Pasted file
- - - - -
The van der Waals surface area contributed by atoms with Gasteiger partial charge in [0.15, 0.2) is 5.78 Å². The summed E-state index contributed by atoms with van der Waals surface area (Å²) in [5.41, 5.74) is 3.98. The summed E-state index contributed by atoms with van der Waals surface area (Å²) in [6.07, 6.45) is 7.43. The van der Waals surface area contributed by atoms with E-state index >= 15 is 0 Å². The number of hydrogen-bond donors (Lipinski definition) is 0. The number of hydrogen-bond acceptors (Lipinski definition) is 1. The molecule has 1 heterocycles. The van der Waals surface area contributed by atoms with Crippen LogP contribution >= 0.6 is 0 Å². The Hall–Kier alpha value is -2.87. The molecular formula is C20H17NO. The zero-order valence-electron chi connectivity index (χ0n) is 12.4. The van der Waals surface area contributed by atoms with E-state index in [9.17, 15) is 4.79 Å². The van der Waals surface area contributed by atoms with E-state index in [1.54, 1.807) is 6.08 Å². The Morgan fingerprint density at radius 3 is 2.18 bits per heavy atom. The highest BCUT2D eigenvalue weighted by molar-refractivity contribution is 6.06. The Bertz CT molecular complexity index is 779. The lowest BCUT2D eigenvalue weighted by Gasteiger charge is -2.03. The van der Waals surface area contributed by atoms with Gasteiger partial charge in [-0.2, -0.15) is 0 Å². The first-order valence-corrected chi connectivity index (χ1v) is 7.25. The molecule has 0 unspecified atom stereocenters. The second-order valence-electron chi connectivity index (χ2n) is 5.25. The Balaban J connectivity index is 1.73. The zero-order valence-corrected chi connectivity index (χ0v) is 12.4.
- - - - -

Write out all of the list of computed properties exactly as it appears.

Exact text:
The van der Waals surface area contributed by atoms with Gasteiger partial charge in [0.15, 0.2) is 5.78 Å². The summed E-state index contributed by atoms with van der Waals surface area (Å²) in [5.41, 5.74) is 3.98. The summed E-state index contributed by atoms with van der Waals surface area (Å²) in [6.07, 6.45) is 7.43. The van der Waals surface area contributed by atoms with E-state index >= 15 is 0 Å². The number of hydrogen-bond donors (Lipinski definition) is 0. The number of hydrogen-bond acceptors (Lipinski definition) is 1. The molecule has 1 heterocycles. The van der Waals surface area contributed by atoms with Crippen LogP contribution >= 0.6 is 0 Å². The Hall–Kier alpha value is -2.87. The molecular formula is C20H17NO. The zero-order valence-electron chi connectivity index (χ0n) is 12.4. The van der Waals surface area contributed by atoms with E-state index in [9.17, 15) is 4.79 Å². The van der Waals surface area contributed by atoms with E-state index in [1.54, 1.807) is 6.08 Å². The Morgan fingerprint density at radius 3 is 2.18 bits per heavy atom. The highest BCUT2D eigenvalue weighted by molar-refractivity contribution is 6.06. The Bertz CT molecular complexity index is 779. The lowest BCUT2D eigenvalue weighted by Gasteiger charge is -2.03. The van der Waals surface area contributed by atoms with Gasteiger partial charge in [-0.2, -0.15) is 0 Å². The first-order valence-corrected chi connectivity index (χ1v) is 7.25. The molecule has 0 unspecified atom stereocenters. The second-order valence-electron chi connectivity index (χ2n) is 5.25. The Balaban J connectivity index is 1.73. The zero-order valence-corrected chi connectivity index (χ0v) is 12.4.